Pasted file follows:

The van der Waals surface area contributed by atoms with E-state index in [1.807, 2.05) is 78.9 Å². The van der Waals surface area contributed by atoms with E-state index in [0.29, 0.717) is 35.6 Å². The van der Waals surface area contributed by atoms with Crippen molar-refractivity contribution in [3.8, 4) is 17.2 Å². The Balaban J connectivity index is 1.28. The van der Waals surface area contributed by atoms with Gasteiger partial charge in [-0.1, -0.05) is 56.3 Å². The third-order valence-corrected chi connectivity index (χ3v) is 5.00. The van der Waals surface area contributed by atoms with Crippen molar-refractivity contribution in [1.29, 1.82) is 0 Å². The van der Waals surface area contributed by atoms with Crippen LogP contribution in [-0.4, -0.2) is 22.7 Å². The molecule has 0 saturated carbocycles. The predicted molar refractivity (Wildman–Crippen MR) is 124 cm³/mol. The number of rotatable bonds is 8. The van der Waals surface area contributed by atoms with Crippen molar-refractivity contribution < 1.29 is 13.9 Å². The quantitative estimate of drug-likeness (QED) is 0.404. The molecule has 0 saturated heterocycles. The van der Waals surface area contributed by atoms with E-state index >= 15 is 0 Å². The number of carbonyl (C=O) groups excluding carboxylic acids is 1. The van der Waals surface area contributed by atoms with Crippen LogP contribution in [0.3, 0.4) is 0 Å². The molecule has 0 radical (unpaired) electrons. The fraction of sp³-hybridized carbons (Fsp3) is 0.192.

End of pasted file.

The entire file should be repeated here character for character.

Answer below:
The van der Waals surface area contributed by atoms with E-state index in [1.807, 2.05) is 78.9 Å². The van der Waals surface area contributed by atoms with E-state index in [0.29, 0.717) is 35.6 Å². The van der Waals surface area contributed by atoms with Crippen molar-refractivity contribution in [3.8, 4) is 17.2 Å². The Balaban J connectivity index is 1.28. The van der Waals surface area contributed by atoms with Gasteiger partial charge in [-0.1, -0.05) is 56.3 Å². The third-order valence-corrected chi connectivity index (χ3v) is 5.00. The van der Waals surface area contributed by atoms with Crippen molar-refractivity contribution in [1.29, 1.82) is 0 Å². The van der Waals surface area contributed by atoms with Crippen LogP contribution in [-0.4, -0.2) is 22.7 Å². The molecule has 0 saturated carbocycles. The predicted molar refractivity (Wildman–Crippen MR) is 124 cm³/mol. The number of rotatable bonds is 8. The van der Waals surface area contributed by atoms with Crippen molar-refractivity contribution < 1.29 is 13.9 Å². The quantitative estimate of drug-likeness (QED) is 0.404. The molecule has 0 saturated heterocycles. The van der Waals surface area contributed by atoms with E-state index >= 15 is 0 Å². The number of carbonyl (C=O) groups excluding carboxylic acids is 1. The van der Waals surface area contributed by atoms with Crippen LogP contribution in [0.3, 0.4) is 0 Å². The molecule has 0 radical (unpaired) electrons. The fraction of sp³-hybridized carbons (Fsp3) is 0.192.